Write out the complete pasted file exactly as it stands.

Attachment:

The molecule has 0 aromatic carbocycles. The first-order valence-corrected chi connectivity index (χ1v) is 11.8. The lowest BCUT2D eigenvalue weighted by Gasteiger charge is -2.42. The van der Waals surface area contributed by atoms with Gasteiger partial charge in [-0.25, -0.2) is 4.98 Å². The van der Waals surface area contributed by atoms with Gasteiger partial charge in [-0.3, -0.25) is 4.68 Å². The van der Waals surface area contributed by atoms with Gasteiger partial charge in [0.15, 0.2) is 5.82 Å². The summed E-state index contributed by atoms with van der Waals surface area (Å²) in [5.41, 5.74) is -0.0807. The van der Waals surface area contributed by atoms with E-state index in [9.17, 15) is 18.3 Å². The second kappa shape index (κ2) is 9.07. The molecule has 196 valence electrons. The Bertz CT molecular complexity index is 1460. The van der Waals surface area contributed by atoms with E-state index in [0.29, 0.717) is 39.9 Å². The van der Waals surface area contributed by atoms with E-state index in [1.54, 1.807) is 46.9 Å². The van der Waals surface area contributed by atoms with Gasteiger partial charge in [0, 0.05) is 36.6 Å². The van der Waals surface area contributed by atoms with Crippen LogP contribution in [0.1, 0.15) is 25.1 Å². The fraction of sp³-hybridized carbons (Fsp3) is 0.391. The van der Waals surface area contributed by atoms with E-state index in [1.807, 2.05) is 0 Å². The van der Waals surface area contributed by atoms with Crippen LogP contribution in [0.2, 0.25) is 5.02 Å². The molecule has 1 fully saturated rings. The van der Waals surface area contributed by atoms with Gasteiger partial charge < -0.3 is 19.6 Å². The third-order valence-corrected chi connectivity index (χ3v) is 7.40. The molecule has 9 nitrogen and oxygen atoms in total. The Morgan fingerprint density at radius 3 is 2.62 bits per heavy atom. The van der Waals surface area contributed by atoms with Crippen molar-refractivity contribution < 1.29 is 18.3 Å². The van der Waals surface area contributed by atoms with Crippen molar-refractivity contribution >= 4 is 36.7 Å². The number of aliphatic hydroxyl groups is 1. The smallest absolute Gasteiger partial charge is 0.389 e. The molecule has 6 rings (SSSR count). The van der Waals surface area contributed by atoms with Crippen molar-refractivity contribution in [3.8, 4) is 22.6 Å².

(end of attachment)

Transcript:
The molecule has 0 aromatic carbocycles. The first-order valence-corrected chi connectivity index (χ1v) is 11.8. The lowest BCUT2D eigenvalue weighted by Gasteiger charge is -2.42. The van der Waals surface area contributed by atoms with Gasteiger partial charge in [-0.25, -0.2) is 4.98 Å². The van der Waals surface area contributed by atoms with Gasteiger partial charge in [-0.3, -0.25) is 4.68 Å². The van der Waals surface area contributed by atoms with Gasteiger partial charge in [0.15, 0.2) is 5.82 Å². The summed E-state index contributed by atoms with van der Waals surface area (Å²) in [5.41, 5.74) is -0.0807. The van der Waals surface area contributed by atoms with E-state index in [9.17, 15) is 18.3 Å². The second kappa shape index (κ2) is 9.07. The molecule has 196 valence electrons. The Bertz CT molecular complexity index is 1460. The van der Waals surface area contributed by atoms with E-state index in [0.29, 0.717) is 39.9 Å². The van der Waals surface area contributed by atoms with E-state index in [1.54, 1.807) is 46.9 Å². The van der Waals surface area contributed by atoms with Gasteiger partial charge in [0, 0.05) is 36.6 Å². The van der Waals surface area contributed by atoms with Crippen LogP contribution in [0.1, 0.15) is 25.1 Å². The fraction of sp³-hybridized carbons (Fsp3) is 0.391. The van der Waals surface area contributed by atoms with E-state index in [1.807, 2.05) is 0 Å². The van der Waals surface area contributed by atoms with Crippen LogP contribution in [0.2, 0.25) is 5.02 Å². The molecule has 1 fully saturated rings. The van der Waals surface area contributed by atoms with Gasteiger partial charge < -0.3 is 19.6 Å². The third-order valence-corrected chi connectivity index (χ3v) is 7.40. The molecule has 9 nitrogen and oxygen atoms in total. The Morgan fingerprint density at radius 3 is 2.62 bits per heavy atom. The van der Waals surface area contributed by atoms with Crippen molar-refractivity contribution < 1.29 is 18.3 Å². The van der Waals surface area contributed by atoms with Crippen molar-refractivity contribution >= 4 is 36.7 Å². The number of aliphatic hydroxyl groups is 1. The smallest absolute Gasteiger partial charge is 0.389 e. The molecule has 6 rings (SSSR count). The van der Waals surface area contributed by atoms with Crippen molar-refractivity contribution in [3.8, 4) is 22.6 Å².